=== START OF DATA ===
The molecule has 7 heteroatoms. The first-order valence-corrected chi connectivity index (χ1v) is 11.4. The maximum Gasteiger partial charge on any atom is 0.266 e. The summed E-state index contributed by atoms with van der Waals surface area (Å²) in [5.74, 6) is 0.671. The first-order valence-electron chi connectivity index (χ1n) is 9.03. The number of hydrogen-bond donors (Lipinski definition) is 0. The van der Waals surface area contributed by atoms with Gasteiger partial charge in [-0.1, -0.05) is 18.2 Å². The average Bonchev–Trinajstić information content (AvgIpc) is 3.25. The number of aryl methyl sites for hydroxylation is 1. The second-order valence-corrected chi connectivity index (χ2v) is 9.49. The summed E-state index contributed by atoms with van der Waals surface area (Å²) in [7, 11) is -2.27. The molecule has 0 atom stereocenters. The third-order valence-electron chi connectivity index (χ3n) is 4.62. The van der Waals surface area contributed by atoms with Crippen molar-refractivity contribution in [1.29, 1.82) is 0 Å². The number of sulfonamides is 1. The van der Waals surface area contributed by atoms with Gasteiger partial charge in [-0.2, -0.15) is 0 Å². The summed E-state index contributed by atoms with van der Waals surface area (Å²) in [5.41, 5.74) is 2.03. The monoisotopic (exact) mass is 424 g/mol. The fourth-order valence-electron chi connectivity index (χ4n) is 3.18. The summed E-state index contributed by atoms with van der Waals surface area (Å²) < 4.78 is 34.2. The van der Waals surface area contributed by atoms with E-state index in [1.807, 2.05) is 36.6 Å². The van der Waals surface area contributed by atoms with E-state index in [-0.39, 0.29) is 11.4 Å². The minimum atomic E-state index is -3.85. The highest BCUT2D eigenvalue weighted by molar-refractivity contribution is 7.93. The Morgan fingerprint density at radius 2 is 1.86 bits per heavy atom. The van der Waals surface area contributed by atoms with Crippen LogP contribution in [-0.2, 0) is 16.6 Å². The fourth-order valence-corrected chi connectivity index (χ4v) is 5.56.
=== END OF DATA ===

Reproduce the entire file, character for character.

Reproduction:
The molecule has 7 heteroatoms. The first-order valence-corrected chi connectivity index (χ1v) is 11.4. The maximum Gasteiger partial charge on any atom is 0.266 e. The summed E-state index contributed by atoms with van der Waals surface area (Å²) in [5.74, 6) is 0.671. The first-order valence-electron chi connectivity index (χ1n) is 9.03. The number of hydrogen-bond donors (Lipinski definition) is 0. The van der Waals surface area contributed by atoms with Gasteiger partial charge in [-0.1, -0.05) is 18.2 Å². The average Bonchev–Trinajstić information content (AvgIpc) is 3.25. The number of aryl methyl sites for hydroxylation is 1. The second-order valence-corrected chi connectivity index (χ2v) is 9.49. The summed E-state index contributed by atoms with van der Waals surface area (Å²) in [7, 11) is -2.27. The molecule has 0 atom stereocenters. The third-order valence-electron chi connectivity index (χ3n) is 4.62. The van der Waals surface area contributed by atoms with Crippen molar-refractivity contribution in [1.29, 1.82) is 0 Å². The number of sulfonamides is 1. The van der Waals surface area contributed by atoms with Gasteiger partial charge in [-0.2, -0.15) is 0 Å². The summed E-state index contributed by atoms with van der Waals surface area (Å²) in [5.41, 5.74) is 2.03. The monoisotopic (exact) mass is 424 g/mol. The fourth-order valence-electron chi connectivity index (χ4n) is 3.18. The summed E-state index contributed by atoms with van der Waals surface area (Å²) < 4.78 is 34.2. The van der Waals surface area contributed by atoms with E-state index in [1.807, 2.05) is 36.6 Å². The van der Waals surface area contributed by atoms with E-state index in [-0.39, 0.29) is 11.4 Å². The minimum atomic E-state index is -3.85. The highest BCUT2D eigenvalue weighted by molar-refractivity contribution is 7.93. The Morgan fingerprint density at radius 2 is 1.86 bits per heavy atom. The van der Waals surface area contributed by atoms with Crippen LogP contribution in [-0.2, 0) is 16.6 Å². The fourth-order valence-corrected chi connectivity index (χ4v) is 5.56.